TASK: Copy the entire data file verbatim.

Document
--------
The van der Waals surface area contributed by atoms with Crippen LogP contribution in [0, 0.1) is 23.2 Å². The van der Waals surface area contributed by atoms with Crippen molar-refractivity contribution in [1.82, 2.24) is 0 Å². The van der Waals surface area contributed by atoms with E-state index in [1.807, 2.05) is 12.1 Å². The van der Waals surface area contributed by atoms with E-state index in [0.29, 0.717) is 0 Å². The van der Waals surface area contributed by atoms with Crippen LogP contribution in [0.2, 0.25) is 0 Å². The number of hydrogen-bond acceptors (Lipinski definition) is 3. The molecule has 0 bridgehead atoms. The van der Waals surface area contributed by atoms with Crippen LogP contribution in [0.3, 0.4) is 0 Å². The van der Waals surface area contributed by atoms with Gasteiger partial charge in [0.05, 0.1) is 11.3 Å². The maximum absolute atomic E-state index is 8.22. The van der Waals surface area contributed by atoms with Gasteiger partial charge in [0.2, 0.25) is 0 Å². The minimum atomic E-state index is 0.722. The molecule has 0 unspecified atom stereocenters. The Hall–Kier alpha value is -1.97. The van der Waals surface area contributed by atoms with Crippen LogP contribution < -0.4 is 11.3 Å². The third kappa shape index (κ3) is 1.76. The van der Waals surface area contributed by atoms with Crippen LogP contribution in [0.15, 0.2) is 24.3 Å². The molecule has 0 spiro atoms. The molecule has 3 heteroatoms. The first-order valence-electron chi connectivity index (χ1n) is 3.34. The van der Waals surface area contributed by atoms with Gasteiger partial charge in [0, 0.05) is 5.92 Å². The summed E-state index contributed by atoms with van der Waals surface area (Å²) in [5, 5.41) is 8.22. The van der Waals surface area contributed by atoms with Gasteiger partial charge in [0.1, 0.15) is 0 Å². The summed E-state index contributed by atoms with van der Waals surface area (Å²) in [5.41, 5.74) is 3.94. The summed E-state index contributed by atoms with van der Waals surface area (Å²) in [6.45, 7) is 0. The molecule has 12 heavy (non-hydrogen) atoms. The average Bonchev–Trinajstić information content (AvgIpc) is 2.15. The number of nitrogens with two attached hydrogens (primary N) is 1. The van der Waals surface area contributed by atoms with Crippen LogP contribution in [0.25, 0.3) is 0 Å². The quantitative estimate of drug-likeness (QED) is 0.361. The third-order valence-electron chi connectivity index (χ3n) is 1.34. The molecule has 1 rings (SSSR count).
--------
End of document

The van der Waals surface area contributed by atoms with Crippen LogP contribution in [0, 0.1) is 23.2 Å². The van der Waals surface area contributed by atoms with Crippen molar-refractivity contribution in [1.82, 2.24) is 0 Å². The van der Waals surface area contributed by atoms with E-state index in [1.807, 2.05) is 12.1 Å². The van der Waals surface area contributed by atoms with E-state index in [0.29, 0.717) is 0 Å². The van der Waals surface area contributed by atoms with Crippen LogP contribution in [0.2, 0.25) is 0 Å². The number of hydrogen-bond acceptors (Lipinski definition) is 3. The molecule has 0 bridgehead atoms. The van der Waals surface area contributed by atoms with Crippen LogP contribution in [0.3, 0.4) is 0 Å². The van der Waals surface area contributed by atoms with Gasteiger partial charge in [0.05, 0.1) is 11.3 Å². The maximum absolute atomic E-state index is 8.22. The van der Waals surface area contributed by atoms with Gasteiger partial charge in [0.2, 0.25) is 0 Å². The minimum atomic E-state index is 0.722. The molecule has 0 unspecified atom stereocenters. The Hall–Kier alpha value is -1.97. The van der Waals surface area contributed by atoms with Crippen LogP contribution < -0.4 is 11.3 Å². The third kappa shape index (κ3) is 1.76. The van der Waals surface area contributed by atoms with Crippen LogP contribution in [0.15, 0.2) is 24.3 Å². The molecule has 0 spiro atoms. The molecule has 3 heteroatoms. The first-order valence-electron chi connectivity index (χ1n) is 3.34. The van der Waals surface area contributed by atoms with Gasteiger partial charge in [0, 0.05) is 5.92 Å². The summed E-state index contributed by atoms with van der Waals surface area (Å²) in [5, 5.41) is 8.22. The van der Waals surface area contributed by atoms with Gasteiger partial charge in [0.1, 0.15) is 0 Å². The summed E-state index contributed by atoms with van der Waals surface area (Å²) in [5.41, 5.74) is 3.94. The summed E-state index contributed by atoms with van der Waals surface area (Å²) in [6.45, 7) is 0. The molecule has 12 heavy (non-hydrogen) atoms. The average Bonchev–Trinajstić information content (AvgIpc) is 2.15. The number of nitrogens with two attached hydrogens (primary N) is 1. The van der Waals surface area contributed by atoms with Crippen LogP contribution in [0.25, 0.3) is 0 Å². The quantitative estimate of drug-likeness (QED) is 0.361. The third-order valence-electron chi connectivity index (χ3n) is 1.34. The molecule has 1 rings (SSSR count).